Thursday, January 10, 2008

Mario the Luchador

My brother visited me from Mexico, and our best days we spent designing a t-shirt.

Here he in his Mexican wrestler mask—which I understand he wears all the time, even when he showers, like all good luchadores—and modeling our original design.

The other scrawny masked kid, I don’t know him, although he looks like my son. Hmmmm…


Rene Saldana, Jr. said...

Yuyi: I love the shirt. Will they be for sale sometime? Hey, aside from writing a few books myself (The Jumping Tree, Finding Our Way, and The Whole Sky Full of Books, by way of introduction), I'm also an assistant professor in the College of Education at Texas Tech University in Lubbock, where my students last semester absolutely loved LITTLE NIGHT. As did I. Just thought I'd send word.

Yuyi Morales said...

Rene, nice to meet you! I am going to look for your book The Whole Sky Full of Stars.
Thank you for letting me knows that your students enjoyed Little Night. I enjoyed making it too; working out the palette was a big challenge.
When Mario and I started working in the t-shirt, we didn’t know whether we would actually print it for sale, but perhaps we will. I’ll let you know if we do it.
By the way, I love your cat’s name!


Rene Saldana, Jr. said...

Yuyi: muchisimas gracias por tu respuesta. And, heartfelt and sincere congratulations on the Belpre, aunque mi libro mas favorito tuyo is Little Night, and I understand that the theme has to be Latino but boy, Little Night is a technically better book, and the color connection to Just a Minute, though seemingly opposite, is fantastic. I don't have the books in front of me, but I recall a reminder of a certain color from the previous book at the beginning of this more recent one. Abrazos, Rene.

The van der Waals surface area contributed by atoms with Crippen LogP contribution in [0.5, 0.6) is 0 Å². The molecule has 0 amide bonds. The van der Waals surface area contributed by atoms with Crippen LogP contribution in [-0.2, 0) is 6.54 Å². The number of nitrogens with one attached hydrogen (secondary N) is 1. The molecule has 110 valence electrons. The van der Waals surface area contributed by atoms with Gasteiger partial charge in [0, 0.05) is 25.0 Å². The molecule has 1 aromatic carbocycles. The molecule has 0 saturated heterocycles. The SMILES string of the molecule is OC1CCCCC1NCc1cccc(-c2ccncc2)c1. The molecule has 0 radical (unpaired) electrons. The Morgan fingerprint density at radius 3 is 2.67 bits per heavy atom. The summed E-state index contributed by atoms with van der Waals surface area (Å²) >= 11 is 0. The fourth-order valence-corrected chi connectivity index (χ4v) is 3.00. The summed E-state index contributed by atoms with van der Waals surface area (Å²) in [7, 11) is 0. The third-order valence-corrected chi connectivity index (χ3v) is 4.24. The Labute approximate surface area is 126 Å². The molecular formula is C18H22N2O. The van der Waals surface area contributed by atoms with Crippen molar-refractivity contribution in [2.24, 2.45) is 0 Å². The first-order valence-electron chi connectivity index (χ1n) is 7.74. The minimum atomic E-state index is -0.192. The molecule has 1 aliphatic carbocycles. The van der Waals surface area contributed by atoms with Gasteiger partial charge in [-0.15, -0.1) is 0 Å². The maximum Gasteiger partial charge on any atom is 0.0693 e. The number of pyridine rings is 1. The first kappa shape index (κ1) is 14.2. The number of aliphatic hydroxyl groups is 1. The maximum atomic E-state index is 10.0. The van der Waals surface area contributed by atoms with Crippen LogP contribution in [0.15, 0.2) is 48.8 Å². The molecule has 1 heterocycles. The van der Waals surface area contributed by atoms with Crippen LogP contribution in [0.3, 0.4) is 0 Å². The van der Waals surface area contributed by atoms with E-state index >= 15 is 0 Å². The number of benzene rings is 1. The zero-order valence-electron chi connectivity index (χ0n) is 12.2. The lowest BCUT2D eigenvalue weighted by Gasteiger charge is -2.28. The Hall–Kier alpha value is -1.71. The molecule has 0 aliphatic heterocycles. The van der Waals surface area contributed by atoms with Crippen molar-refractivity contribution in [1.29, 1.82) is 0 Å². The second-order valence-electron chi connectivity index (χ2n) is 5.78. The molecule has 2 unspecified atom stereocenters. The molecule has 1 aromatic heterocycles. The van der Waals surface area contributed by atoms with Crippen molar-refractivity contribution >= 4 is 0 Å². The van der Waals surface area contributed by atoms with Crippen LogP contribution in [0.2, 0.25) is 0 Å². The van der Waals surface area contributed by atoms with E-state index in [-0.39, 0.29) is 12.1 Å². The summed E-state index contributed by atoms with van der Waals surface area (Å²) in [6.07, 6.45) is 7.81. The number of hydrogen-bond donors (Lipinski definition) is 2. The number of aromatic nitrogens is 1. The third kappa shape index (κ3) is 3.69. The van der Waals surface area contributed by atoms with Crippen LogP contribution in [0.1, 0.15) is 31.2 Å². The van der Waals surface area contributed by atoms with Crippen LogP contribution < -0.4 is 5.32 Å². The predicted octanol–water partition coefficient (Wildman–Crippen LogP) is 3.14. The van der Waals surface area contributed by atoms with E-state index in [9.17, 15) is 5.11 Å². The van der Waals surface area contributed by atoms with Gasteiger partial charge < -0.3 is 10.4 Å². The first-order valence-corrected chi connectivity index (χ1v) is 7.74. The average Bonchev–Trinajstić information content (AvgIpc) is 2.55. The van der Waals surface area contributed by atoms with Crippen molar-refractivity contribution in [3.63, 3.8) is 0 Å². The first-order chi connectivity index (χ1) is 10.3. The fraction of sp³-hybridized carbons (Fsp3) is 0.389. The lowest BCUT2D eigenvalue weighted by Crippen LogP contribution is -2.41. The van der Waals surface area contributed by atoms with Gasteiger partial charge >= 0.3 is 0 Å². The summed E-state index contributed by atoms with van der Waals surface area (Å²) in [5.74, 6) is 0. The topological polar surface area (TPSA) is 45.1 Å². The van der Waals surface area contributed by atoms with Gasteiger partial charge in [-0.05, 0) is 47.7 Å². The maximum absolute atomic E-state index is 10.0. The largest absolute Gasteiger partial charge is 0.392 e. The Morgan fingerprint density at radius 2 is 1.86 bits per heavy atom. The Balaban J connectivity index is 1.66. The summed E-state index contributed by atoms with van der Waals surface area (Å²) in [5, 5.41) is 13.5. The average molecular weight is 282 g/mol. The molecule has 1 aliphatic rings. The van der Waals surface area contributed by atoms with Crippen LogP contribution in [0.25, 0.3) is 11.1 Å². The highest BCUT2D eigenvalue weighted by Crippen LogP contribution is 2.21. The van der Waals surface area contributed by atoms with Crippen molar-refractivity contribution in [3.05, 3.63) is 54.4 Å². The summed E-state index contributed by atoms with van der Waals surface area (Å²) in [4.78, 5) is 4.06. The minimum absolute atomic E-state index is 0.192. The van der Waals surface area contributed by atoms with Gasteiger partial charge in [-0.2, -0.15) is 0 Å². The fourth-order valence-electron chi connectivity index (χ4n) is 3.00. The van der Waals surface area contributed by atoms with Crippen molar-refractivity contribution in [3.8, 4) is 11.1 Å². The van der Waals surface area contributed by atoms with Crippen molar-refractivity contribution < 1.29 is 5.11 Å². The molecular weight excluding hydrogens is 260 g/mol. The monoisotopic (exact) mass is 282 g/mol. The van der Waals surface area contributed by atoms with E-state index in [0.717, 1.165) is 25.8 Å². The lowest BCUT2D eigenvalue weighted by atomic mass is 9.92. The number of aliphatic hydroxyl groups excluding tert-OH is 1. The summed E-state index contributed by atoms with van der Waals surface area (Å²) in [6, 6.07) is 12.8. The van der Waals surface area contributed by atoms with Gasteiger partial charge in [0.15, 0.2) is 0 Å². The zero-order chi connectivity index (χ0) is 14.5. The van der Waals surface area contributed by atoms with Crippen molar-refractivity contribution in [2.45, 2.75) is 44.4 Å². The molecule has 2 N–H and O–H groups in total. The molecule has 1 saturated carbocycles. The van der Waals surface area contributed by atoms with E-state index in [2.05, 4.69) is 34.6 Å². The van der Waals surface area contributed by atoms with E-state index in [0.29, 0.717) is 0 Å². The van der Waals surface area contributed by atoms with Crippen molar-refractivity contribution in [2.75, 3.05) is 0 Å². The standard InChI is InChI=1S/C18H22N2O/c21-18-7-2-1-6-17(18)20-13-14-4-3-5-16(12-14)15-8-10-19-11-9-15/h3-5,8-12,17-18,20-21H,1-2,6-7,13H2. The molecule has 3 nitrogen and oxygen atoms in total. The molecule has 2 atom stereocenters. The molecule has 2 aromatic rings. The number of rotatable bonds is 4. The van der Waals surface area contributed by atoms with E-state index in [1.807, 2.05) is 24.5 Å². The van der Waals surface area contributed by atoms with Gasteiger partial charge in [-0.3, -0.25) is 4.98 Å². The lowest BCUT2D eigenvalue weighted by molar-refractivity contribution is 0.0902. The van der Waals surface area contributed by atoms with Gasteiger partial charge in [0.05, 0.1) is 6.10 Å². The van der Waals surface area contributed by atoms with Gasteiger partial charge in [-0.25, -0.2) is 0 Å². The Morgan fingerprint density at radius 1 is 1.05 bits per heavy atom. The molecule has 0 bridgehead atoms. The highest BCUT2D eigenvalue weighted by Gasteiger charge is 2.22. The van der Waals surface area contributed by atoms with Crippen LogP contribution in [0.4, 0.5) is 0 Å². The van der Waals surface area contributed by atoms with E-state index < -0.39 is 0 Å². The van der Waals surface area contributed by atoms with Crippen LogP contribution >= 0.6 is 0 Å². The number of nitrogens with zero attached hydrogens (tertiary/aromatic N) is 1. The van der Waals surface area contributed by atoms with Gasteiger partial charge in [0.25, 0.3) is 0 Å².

Yuyi Morales said...

Rene, it is great to know that Little Night has caring supporters, because I love this book something bad. I have special connection to it because I consider that it made me grow as an artist. It practically forced me! There were times while I was painting it, when I doubted I would ever manage to make this book work. I struggled with trying to work with the dark values while still creating colorful and luminous illustrations. It made me sweat! At the time I felt like I was seeing all my weaknesses as a painter, but at the end I felt like I had acquired new strengths. Yet it took me all the way to the last touches and the last minutes of work to finally create something that I was very proud of.
In the other hand Los Gatos Black was a pleasure from the beginning. Although I also wanted this book to be luminous and magical, darkness was the main element here—which I liked a lot. Also, this book gave me the perfect opportunity to play with my childhood fears, something I would have never been able to even joke about when I was little. You see, I used to be an easily scared child.
The other thing I enjoyed doing in Los Gatos Black was creating back stories and bringing out to the parade a menagerie of monsters straight from my school days, from the Mexican history, and from the Latino popular culture. In that sense, this is a very rich book. I am just glad that the Pura Belpre committee was able to recognize that this book is filled with surprise!
Take care, Rene,